As the old saying goes, where there's smoke, there's fire. But when conditions are just right, where there is fire there will also be cloud.
Clouds forming above fires are a phenomena commonly called pyrocumulus but officially they are known as flammagenitus.
Bureau of Meteorology (BOM) senior forecaster Chris Kent said pyrocumulus clouds were formed by a rising column of hot air coming off fires.
"It's rising rather rapidly at times, and as it rises it's also cooling," he said.
"If there's a lot of moisture in the air then you get water vapour starting to condense into clouds above the fires."
Like other clouds, pyrocumulus clouds that get large and heavy enough will eventually drop their moisture in the form of rain.
"It doesn't generally happen up here in the [Northern] Territory because there's usually only a shallow layer of moisture and the clouds don't really grow too big," Mr Kent said.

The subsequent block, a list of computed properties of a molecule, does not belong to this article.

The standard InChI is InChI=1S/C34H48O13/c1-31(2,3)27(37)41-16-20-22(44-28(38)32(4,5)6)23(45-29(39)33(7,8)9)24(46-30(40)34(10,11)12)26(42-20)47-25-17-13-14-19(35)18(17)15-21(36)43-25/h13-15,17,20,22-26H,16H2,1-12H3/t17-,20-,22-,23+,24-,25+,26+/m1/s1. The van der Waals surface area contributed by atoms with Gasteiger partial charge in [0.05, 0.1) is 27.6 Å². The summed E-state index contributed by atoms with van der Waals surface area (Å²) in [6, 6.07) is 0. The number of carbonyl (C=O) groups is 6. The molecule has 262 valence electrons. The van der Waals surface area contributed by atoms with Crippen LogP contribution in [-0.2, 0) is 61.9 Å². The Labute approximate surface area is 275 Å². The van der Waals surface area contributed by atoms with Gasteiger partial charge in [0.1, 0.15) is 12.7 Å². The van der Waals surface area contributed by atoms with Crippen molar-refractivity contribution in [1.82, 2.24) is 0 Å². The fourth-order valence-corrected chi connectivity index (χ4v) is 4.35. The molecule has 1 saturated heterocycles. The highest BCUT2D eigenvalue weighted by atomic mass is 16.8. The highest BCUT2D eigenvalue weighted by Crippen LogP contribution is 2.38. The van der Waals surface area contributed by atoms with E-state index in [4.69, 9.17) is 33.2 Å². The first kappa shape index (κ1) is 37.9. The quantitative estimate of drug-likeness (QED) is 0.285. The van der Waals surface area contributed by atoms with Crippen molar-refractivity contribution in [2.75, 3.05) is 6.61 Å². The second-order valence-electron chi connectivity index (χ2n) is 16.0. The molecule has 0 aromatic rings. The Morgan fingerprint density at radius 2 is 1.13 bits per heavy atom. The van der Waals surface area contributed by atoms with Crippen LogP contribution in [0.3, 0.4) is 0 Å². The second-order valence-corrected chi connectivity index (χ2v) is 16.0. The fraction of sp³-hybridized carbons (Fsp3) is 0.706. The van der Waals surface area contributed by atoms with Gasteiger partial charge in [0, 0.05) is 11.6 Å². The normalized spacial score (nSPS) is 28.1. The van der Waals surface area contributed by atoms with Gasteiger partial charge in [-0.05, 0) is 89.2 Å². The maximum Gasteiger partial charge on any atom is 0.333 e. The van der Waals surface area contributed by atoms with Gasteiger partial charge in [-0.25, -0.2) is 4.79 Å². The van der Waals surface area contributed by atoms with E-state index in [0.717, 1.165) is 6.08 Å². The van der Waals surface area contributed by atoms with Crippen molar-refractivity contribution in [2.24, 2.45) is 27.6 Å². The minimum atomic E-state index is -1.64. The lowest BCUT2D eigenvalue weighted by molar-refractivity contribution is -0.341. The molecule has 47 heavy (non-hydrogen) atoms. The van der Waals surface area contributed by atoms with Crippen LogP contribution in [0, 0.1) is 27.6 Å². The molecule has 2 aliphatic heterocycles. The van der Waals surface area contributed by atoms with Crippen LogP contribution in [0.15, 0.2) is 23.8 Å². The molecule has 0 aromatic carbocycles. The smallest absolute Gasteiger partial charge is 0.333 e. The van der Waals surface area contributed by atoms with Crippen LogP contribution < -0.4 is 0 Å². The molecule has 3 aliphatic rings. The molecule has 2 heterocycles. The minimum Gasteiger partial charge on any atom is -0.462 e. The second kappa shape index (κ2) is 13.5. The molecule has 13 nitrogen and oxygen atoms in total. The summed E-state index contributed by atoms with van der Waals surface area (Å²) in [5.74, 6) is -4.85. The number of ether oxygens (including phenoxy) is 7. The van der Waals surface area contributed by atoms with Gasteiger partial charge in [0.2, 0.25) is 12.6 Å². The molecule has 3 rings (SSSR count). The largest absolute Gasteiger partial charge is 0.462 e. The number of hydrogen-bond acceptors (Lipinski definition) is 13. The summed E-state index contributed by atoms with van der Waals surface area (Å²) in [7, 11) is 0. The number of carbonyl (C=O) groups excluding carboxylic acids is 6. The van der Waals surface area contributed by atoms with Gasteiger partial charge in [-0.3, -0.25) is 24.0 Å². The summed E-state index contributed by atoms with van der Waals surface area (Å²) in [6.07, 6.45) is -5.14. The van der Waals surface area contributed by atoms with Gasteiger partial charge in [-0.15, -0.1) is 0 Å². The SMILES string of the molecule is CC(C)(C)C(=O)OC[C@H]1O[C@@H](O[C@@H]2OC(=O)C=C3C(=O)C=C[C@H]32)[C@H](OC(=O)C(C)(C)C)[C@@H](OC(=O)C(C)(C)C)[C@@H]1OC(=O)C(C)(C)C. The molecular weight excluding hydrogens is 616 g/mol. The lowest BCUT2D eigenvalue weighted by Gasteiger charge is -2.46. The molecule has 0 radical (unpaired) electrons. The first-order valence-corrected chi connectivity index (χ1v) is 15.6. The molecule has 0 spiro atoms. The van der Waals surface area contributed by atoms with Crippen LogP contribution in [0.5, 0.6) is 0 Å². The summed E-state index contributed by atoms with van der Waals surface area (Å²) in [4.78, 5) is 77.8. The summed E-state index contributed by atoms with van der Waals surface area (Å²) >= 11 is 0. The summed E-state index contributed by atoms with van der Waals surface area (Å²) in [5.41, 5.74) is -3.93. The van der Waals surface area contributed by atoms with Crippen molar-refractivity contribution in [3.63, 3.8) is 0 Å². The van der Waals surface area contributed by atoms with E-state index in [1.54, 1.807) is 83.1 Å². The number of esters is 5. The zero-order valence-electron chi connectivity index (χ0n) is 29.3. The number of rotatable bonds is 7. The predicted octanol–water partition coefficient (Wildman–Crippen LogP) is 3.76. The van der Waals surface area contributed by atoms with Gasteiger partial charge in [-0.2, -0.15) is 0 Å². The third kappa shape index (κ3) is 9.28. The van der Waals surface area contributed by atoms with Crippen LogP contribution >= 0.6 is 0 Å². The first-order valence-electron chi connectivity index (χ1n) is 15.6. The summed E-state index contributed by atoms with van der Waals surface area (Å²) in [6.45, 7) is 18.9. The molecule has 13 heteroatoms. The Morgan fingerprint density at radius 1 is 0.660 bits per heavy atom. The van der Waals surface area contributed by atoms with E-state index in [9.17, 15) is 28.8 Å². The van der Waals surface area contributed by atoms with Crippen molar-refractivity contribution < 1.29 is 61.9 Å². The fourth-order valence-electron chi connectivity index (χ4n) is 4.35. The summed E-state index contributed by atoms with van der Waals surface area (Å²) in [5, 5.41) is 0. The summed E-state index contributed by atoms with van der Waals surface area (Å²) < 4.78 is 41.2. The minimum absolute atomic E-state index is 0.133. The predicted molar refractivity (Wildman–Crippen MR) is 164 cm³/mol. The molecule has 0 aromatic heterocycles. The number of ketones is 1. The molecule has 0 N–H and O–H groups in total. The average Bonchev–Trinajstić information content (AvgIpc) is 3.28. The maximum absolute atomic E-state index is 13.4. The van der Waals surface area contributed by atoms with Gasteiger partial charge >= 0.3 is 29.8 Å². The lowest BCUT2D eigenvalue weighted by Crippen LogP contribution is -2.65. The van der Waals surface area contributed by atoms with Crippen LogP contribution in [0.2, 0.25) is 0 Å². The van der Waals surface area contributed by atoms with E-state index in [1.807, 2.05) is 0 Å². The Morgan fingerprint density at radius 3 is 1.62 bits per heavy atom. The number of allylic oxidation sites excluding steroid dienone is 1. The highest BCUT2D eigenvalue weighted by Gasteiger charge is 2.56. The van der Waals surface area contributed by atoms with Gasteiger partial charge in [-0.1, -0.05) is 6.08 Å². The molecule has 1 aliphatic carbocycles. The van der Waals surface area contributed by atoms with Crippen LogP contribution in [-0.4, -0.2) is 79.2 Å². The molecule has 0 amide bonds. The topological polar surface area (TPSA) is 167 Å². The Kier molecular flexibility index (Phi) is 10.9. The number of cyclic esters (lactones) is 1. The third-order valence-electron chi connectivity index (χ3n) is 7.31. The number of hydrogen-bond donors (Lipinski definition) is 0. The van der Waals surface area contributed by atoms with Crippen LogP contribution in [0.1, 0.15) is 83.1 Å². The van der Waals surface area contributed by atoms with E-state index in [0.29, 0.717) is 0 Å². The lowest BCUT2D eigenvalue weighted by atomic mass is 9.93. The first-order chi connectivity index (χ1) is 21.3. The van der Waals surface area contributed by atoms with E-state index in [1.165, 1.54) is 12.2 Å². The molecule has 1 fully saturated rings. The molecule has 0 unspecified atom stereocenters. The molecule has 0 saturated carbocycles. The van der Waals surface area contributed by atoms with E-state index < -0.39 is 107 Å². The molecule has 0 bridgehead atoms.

"But there are cases in the southern states where you actually get storms developing off the top of fires, especially in the bigger bushfires."
Unusual but not unique
Mr Kent said there was no real formula that stated a fire had to be a certain size to create pyrocumulus.
"If the column of air is large enough and there's enough moisture in the air then it will condense," he said.
"And if it does reach a reasonable height in which it can condense, then a cloud will form on top of the smoke plume."
He said in that sense pyrocumulus were not entirely different from other forms of cloud.
"They're still formed by rising air, it's just that with pyrocumulus you can see the smoke underneath it.
"If you took away that smoke you'd still have a rising air column and it would just look like a normal cloud."
Popular little puffs
Mr Kent said the rarity of pyrocumulus, particularly in the Northern Territory, made them popular with weather watchers.
"They're definitely not something you see every day, so when it does occur it does strike a chord with people," he said.
"A lot of the time during the dry season we don't have that moisture in the air so the fire's warm air doesn't get the chance to condense.
"And we don't see fires burning too much in the wet season when there's a lot of that moisture around."